Zimbabwe’s political background
Following its independence from Britain in 1980, Zimbabwe’s political context has been defined by a constant struggle for land and power. By the end of Robert Mugabe’s 37-year rule from 1980-2017, the country had weathered inflation crises, spiralling poverty, and the constant spectre of political violence. His party, Zimbabwe African National Union – Patriotic Front (ZANU-PF), was accused by opposition parties and international leaders of rigging elections held since 1980, based on reports of violence, intimidation and voter bribery.
During the Mugabe era, Zimbabwe’s socioeconomic development became stunted. Despite initial success in areas such as healthcare provision, education, and reconciliation, this had mostly given way by 2000 as food production plummeted, corruption expanded, and annual GDP went into freefall. Mugabe’s rule eventually ended in 2017 in a military coup d’état, sparked by his sacking of First Vice-President Emmerson Mnangagwa. After a chain of events that saw Mugabe placed under house arrest, Mnangagwa ascended to the presidency in late 2017. Politics in the country remains highly polarized between ZANU-PF supporters and those backing the opposition Movement for Democratic Change (MDC).
Despite a period of power sharing between the two sides from 2008-2013, relations have remained unstable. Elections in 2018 saw Mnangagwa secure electoral victory in a tight race with MDC candidate Nelson Chamisa, a result the MDC unsuccessfully challenged in Zimbabwe’s highest court. The political playing field is unequal, and persistent poverty, extreme unemployment and continued political tensions remain a serious problem for the country. These tensions recently came to an outburst in the form of protests by the opposition, civil society leaders and human rights defenders following the Election Day, and again after a hike in fuel prices. Both times the protests were violently supressed by the army and affiliated groups, significantly closing the democratic space in Zimbabwe.
NIMD’S APPROACH IN ZIMBABWE
The focus of NIMD’s programme in Zimbabwe had two main aspects. Firstly it sought to build trust and dialogue between the parliamentary parties. Secondly, the programme provided support to the Zimbabwean Parliament. A primary focus of this was to enhance the political participation of women and young people. The parliamentary support programme included support for this institution in overseeing the reconciliation process in dealing with the past, as well as enhancing the administrative and reporting capacities of the Parliament of Zimbabwe.
NIMD worked in Zimbabwe together with its long standing local partner Zimbabwe Institute.
The Zimbabwe Institute implemented The Zimbabwe Political Parties Dialogue (ZPPD) project, which is an EU-funded initiative run with the support of NIMD and the Strategic Partnership. This is a central part of the nation’s development of multiparty democracy and has secured support from Zimbabwe’s major political stakeholders.
The dialogue programme was implemented by a consortium with the Olof Palme International Center, the Zimbabwe Institute, and NIMD. The objective of the dialogue was to continue the process of institutionalizing interparty dialogue as a regular occurrence. Several dialogue meetings were held per year at party Secretary General level, and have covered areas such as party registration, creating formal platforms explicitly for women, and boosting youth participation.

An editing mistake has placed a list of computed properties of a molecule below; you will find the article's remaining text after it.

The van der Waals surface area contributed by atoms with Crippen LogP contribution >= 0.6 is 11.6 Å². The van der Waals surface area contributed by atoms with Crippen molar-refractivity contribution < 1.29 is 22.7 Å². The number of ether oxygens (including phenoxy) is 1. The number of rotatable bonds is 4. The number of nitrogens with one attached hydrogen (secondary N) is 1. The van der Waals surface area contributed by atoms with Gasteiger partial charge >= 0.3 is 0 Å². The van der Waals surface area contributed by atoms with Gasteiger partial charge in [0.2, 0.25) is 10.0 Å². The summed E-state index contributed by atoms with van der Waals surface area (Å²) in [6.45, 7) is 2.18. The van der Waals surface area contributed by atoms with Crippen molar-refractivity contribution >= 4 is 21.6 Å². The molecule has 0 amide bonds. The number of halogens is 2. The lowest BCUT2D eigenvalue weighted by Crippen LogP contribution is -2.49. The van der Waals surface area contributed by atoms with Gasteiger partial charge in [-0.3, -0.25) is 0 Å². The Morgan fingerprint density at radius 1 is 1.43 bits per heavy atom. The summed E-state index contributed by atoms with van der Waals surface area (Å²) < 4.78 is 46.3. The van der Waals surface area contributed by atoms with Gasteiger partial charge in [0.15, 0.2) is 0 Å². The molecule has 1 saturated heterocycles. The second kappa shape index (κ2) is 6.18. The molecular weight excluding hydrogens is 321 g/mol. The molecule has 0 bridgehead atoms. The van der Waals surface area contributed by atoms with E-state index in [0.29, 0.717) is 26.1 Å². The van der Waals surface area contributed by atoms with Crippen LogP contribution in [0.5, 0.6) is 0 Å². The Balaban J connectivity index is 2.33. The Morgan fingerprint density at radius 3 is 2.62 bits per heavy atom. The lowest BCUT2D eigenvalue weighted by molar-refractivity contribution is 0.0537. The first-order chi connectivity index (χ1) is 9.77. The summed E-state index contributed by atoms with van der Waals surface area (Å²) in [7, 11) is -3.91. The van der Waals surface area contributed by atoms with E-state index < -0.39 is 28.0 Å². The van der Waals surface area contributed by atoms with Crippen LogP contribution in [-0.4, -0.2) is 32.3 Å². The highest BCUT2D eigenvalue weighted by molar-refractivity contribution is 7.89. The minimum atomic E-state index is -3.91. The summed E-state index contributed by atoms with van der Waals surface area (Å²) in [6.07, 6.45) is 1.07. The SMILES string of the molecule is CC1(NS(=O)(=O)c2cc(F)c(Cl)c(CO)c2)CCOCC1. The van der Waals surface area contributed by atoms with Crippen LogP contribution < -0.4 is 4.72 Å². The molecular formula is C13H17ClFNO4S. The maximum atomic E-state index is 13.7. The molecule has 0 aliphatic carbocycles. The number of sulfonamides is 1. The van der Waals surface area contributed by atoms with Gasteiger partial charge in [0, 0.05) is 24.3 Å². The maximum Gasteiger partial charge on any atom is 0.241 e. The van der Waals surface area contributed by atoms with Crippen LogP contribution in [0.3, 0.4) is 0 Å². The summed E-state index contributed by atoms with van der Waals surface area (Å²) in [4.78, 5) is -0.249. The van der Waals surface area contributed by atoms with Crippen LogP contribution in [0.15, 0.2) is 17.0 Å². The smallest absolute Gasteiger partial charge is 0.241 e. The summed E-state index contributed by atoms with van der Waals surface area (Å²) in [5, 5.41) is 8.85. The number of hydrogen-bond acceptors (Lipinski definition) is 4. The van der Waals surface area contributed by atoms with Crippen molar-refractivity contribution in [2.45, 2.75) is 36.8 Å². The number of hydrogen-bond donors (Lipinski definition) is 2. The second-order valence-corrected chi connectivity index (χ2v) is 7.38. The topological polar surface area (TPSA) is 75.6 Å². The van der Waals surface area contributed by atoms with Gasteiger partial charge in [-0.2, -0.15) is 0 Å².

Thanks to the collaborative efforts of participant parties and the Zimbabwe Institute, the project achieved results that enhanced electoral credibility and foster interparty cooperation. Through dialogue, parties successfully negotiated an extension of the voter registration period with the electoral commission, debated and passed into law of a Code of Conduct for political parties and other actors, and publicly signed an inter-party peace pledge.
The Zimbabwe Interparty Dialogue programme is financed by the European Union.
This programme is co-funded by the Dutch Ministry of Foreign Affairs. More on the Strategic Partnership with the Ministry here.
Parliamentary Support Projects
Through our Strategic Partnership programme, the Zimbabwe Institute implemented a parliamentary support programme, designed in close consultation with the Parliament of Zimbabwe. The programme focused on the role of parliament vis-à-vis the National Peace and Reconciliation Commission (NPRC), the independent commission supporting justice, and peace and reconciliation in Zimbabwe. The project supported public consultations on the NPRC bill and the parliamentary committee charged with oversight over the committee.
In addition, the programme sought to strengthen the Parliament in its reporting and monitoring and evaluation capacity. This was done principally by supporting the Parliament’s writing of its multi-annual strategic plan and facilitating exchanges between Zambian and Zimbabwean parliamentary staff. However NIMD also helped the Parliament by assisting on MP induction courses, to ensure newcomers had the tools to pick up the duties of office quickly and effectively.
As part of the Strategic Partnership, Zimbabwe Institute also took action to increase the role of women in politics in Zimbabwe. The first stages in this were supporting the women’s caucus in the parliament and the production and promotion of a female parliamentarian manifesto. Where possible, NIMD also supported aspects of the strategic plans for gender inclusion compiled by the Zimbabwean Parliament. NIMD undertook detailed assessments of Zimbabwe’s political economy as a means of identifying ways to further support female parliamentarians and civil society actors in the country.